Much has been written about the Second World War, the Holocaust and of how Germany's plan for empire were eventually defeated by the Allied Powers. Such books are important and deserve our attention; as are books about resistance. What is not so well known is that not everyone was under the spell of delusion put forth by Adolf Hitler in his Utopian plans to dominate the world with his odious ideology, which, of course, included making the world free of Jews (Judenfrei) and cleansed of their presence (Judenrein).
Even before Hitler ascended to power, two German men stand out in this regard: one a priest, the other a lawyer. In an article, "The Tragedy of Dietrich Bonhoeffer and Hans von Dohnanyi" in The New York Review of Books (October 25, 2012), Elisabeth Sifton and Fritz Stern write:
To oppose such a regime was rare, and to do so in order to protect the sanctity of law and faith was rarer still. We are concerned here with two exceptional men who from the start of the Third Reich opposed the Nazi outrages: the scarcely known lawyer Hans von Dohnanyi and his brother-in-law, the well-known pastor Dietrich Bonhoeffer. Dohnanyi recorded Nazi crimes, helped victims, did his best to sabotage Nazi policies, and eventually helped plot Hitler’s removal; Bonhoeffer fought the Nazis’ efforts to control the German Protestant churches. For both men the regime’s treatment of Jews was of singular importance. Holocaust literature is vast and the literature on German resistance scant, yet the lives and deaths of the two men show us important links between them.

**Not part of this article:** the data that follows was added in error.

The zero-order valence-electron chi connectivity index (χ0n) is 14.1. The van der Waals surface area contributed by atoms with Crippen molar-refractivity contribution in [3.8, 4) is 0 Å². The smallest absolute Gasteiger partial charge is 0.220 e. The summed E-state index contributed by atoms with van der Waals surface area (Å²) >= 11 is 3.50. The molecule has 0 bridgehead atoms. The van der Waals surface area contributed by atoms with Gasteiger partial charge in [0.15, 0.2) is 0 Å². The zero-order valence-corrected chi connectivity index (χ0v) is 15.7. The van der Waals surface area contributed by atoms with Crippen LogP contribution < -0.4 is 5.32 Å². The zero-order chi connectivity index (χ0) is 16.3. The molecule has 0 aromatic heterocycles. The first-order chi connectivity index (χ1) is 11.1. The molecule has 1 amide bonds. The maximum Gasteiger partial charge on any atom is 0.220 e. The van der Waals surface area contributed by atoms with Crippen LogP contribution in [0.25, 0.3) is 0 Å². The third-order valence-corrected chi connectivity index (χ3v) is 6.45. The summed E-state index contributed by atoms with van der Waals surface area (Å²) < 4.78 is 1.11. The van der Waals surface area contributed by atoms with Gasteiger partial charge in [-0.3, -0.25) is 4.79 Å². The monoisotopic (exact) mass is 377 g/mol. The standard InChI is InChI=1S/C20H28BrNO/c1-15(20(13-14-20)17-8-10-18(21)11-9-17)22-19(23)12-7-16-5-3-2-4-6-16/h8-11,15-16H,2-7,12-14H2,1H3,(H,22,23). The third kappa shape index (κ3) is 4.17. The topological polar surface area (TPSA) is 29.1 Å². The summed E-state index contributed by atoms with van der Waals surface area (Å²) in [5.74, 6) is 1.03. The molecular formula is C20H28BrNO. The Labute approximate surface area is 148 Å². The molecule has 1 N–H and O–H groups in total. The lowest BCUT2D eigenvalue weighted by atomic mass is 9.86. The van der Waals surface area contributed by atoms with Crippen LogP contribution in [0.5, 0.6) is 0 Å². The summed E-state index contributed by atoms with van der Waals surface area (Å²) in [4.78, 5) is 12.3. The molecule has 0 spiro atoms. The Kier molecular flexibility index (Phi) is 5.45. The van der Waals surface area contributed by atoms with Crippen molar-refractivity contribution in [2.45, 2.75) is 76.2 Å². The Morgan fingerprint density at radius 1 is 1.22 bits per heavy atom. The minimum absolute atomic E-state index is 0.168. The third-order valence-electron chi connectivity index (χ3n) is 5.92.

Dohnanyi and Bonhoeffer became close friends, especially after Dohnanyi drew his brother-in-law into active resistance against the regime. And their remarkable family deserves recognition, too, since its principled support was indispensable to their efforts. But Dohnanyi and Bonhoeffer ended in defeat: they were arrested in April 1943 and then murdered, on Hitler’s express orders, just weeks before Hitler’s suicide and Germany’s surrender.1Freedom after all starts in the mind; as does its opposite. I have read Bonhoeffer's Letters and Papers from Prison, and I would recommend it highly to those who wish to gain some insight into this extraordinary man; equally important, I now have more interest in finding out about Hans von Dohnanyi. Both these men were not "perfect," even in their views of the Jews, but then again, why expect them so? Does not such a (false) expectation prevent right actions? After all, they were both human and moral.
What this article shows is that despite dark and dire times, there are always some individuals, who, because of their moral convictions and understanding of what unites us as humans, are willing to risk their lives for the sake of others, and more so to save their nation from "evil." Some might call this a virtue; I call it what it deserves to be called: being an integrated human being. Or more simply, being human.
You can read the rest of the article at [The New York Review of Books].